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Following Bruton's introduction of immunoglobulin replacement in 1952,1 intramuscular immunoglobulin was the major route used, but was limited by the volume which could be given, reactions and painful administration. Improved manufacturing techniques led to the use of safe intravenous immunoglobulin products allowing higher replacement volume, maintaining physiological serum immunoglobulin levels. Using portable syringe drivers2 and with the development of higher concentration products, subcutaneous immunoglobulin (SCIg) became increasingly popular using different regimens including weekly, bi-weekly and rapid push. More recently hyaluronidase facilitated SCIg (fSCIg) using recombinant human hyaluronidase in combination with 10% immunoglobulin (Kiovig)3 has become available allowing over 600 mL to be given at a single site resulting in fewer needles, infusions and an adverse event profile closer to conventional SCIg with improved bioavailability.4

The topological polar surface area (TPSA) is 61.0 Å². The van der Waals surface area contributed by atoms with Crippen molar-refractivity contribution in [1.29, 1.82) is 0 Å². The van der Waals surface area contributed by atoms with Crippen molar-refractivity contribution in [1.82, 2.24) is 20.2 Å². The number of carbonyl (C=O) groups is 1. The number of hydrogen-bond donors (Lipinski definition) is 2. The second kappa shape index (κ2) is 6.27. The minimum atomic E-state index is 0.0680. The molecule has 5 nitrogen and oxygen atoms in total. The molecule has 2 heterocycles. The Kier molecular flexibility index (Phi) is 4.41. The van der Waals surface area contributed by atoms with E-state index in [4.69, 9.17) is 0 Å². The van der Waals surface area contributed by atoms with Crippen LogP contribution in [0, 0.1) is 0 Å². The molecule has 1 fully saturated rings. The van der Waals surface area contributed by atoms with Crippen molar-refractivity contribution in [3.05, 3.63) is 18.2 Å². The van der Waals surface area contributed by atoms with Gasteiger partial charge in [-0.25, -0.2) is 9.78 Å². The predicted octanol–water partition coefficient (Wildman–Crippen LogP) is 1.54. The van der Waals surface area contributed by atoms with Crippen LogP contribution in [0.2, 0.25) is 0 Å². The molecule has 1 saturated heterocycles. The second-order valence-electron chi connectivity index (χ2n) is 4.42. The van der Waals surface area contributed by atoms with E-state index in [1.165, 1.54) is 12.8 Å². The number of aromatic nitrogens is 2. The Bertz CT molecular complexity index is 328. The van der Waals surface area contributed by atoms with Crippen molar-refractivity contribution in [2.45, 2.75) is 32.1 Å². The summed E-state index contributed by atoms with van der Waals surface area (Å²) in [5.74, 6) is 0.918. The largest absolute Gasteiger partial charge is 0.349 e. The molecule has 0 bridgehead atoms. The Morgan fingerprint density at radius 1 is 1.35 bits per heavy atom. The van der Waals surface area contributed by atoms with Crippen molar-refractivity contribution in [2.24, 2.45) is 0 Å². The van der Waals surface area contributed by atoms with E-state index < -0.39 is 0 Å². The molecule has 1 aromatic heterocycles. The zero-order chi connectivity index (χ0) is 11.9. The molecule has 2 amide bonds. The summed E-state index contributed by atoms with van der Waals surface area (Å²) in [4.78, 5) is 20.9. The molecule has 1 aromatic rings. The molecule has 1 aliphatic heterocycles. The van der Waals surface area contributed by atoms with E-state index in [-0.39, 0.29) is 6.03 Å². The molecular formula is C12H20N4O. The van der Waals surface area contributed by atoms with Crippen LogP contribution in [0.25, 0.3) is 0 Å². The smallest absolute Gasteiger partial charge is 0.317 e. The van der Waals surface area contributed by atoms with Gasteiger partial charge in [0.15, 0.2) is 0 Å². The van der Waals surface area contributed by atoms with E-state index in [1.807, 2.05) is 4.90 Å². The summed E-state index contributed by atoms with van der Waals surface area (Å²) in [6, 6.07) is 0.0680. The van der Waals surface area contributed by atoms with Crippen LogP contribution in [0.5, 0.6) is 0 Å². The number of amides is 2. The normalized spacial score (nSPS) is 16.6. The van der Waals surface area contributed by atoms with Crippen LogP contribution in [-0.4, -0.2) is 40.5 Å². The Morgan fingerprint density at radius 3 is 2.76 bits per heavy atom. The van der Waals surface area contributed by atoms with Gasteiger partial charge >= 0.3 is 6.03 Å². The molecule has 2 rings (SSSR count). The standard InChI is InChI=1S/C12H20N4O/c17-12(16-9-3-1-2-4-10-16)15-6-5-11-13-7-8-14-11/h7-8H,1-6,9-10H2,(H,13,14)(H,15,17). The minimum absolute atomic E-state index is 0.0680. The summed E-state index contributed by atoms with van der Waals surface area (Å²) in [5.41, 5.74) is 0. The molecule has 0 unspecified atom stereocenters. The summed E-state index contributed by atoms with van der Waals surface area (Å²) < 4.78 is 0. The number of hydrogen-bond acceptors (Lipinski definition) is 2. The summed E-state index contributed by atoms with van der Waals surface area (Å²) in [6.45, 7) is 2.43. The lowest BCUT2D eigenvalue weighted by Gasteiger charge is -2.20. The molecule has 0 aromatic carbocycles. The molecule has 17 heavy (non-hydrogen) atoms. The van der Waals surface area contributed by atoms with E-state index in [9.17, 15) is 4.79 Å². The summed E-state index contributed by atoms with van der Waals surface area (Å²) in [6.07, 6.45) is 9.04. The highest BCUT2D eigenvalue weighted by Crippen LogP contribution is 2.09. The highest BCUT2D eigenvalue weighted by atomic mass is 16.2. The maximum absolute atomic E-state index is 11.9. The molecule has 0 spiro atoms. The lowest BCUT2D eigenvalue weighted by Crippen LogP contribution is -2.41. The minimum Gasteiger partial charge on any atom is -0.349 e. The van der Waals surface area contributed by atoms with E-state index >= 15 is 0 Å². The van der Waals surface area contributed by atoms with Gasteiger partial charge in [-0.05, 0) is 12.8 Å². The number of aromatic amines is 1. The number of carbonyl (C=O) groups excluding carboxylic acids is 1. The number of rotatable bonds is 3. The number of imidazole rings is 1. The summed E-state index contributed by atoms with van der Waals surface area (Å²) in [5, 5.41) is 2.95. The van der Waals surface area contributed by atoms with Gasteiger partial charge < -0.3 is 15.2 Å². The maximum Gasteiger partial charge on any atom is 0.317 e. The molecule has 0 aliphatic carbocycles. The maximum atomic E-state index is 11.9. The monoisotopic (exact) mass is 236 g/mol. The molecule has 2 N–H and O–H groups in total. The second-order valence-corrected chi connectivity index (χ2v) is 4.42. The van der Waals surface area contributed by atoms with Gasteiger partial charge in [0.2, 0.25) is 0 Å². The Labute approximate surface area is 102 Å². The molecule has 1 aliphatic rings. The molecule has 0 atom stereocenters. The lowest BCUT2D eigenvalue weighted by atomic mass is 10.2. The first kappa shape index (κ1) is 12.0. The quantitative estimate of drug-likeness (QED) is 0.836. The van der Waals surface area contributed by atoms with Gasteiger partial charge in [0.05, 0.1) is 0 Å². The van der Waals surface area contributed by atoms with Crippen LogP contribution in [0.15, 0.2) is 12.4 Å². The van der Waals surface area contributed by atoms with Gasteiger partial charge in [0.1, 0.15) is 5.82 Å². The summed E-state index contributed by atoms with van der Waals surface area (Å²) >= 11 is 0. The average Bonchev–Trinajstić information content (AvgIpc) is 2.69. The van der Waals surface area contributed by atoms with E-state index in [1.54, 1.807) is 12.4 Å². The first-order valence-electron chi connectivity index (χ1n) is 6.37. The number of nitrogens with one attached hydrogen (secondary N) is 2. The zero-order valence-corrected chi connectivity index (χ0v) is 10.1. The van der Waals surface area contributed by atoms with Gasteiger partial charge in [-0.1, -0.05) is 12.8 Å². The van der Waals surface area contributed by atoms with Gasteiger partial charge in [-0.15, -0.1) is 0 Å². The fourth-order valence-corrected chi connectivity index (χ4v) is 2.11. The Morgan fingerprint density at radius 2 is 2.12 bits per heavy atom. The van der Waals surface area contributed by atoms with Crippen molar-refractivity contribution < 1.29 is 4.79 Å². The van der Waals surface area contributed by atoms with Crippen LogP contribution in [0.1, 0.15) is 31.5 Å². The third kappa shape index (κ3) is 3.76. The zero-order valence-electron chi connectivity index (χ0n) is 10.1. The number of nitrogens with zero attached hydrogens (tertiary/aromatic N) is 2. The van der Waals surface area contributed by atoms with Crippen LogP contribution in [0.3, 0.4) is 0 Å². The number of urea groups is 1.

It is remarkable that Bruton pioneered SCIg in 1952 and in a later follow-up report 10 years later introduced hyaluronidase facilitated intramuscular immunoglobulin.5
Information regarding long-term local side effects of fSCIg remains limited with current trials describing 21–28 infusions at a single site. We summarise and extend previously reported data at initiation of therapy6 to describe the longest reported continuous administration of fSCIg home therapy with assessment …
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